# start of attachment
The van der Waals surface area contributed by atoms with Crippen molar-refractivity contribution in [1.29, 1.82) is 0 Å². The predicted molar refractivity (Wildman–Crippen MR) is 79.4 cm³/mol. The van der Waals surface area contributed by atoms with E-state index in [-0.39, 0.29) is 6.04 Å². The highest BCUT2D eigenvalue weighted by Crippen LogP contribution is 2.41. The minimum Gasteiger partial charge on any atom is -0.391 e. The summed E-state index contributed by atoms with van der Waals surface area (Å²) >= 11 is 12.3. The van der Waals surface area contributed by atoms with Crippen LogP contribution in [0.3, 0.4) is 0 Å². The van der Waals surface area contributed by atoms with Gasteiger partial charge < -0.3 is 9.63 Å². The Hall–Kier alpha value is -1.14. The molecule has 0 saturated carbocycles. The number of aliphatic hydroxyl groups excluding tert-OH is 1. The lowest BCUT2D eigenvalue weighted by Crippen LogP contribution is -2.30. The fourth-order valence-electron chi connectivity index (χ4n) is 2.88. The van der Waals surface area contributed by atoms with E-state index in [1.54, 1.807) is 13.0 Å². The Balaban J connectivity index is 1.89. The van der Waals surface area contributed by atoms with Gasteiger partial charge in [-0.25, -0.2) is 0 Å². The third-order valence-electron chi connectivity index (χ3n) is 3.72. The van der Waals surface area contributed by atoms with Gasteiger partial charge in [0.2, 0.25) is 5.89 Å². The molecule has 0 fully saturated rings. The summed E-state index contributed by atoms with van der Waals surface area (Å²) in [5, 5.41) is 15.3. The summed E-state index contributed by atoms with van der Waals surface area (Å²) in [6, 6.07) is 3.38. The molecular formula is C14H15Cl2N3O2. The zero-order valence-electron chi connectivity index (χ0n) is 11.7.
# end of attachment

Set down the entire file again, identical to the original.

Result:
The van der Waals surface area contributed by atoms with Crippen molar-refractivity contribution in [1.29, 1.82) is 0 Å². The predicted molar refractivity (Wildman–Crippen MR) is 79.4 cm³/mol. The van der Waals surface area contributed by atoms with E-state index in [-0.39, 0.29) is 6.04 Å². The highest BCUT2D eigenvalue weighted by Crippen LogP contribution is 2.41. The minimum Gasteiger partial charge on any atom is -0.391 e. The summed E-state index contributed by atoms with van der Waals surface area (Å²) >= 11 is 12.3. The van der Waals surface area contributed by atoms with Crippen LogP contribution in [0.3, 0.4) is 0 Å². The van der Waals surface area contributed by atoms with Gasteiger partial charge < -0.3 is 9.63 Å². The Hall–Kier alpha value is -1.14. The molecule has 0 saturated carbocycles. The number of aliphatic hydroxyl groups excluding tert-OH is 1. The lowest BCUT2D eigenvalue weighted by Crippen LogP contribution is -2.30. The fourth-order valence-electron chi connectivity index (χ4n) is 2.88. The van der Waals surface area contributed by atoms with E-state index in [1.54, 1.807) is 13.0 Å². The Balaban J connectivity index is 1.89. The van der Waals surface area contributed by atoms with Gasteiger partial charge in [-0.25, -0.2) is 0 Å². The third-order valence-electron chi connectivity index (χ3n) is 3.72. The van der Waals surface area contributed by atoms with Gasteiger partial charge in [0.2, 0.25) is 5.89 Å². The molecule has 0 fully saturated rings. The summed E-state index contributed by atoms with van der Waals surface area (Å²) in [5, 5.41) is 15.3. The summed E-state index contributed by atoms with van der Waals surface area (Å²) in [6, 6.07) is 3.38. The molecular formula is C14H15Cl2N3O2. The zero-order valence-electron chi connectivity index (χ0n) is 11.7.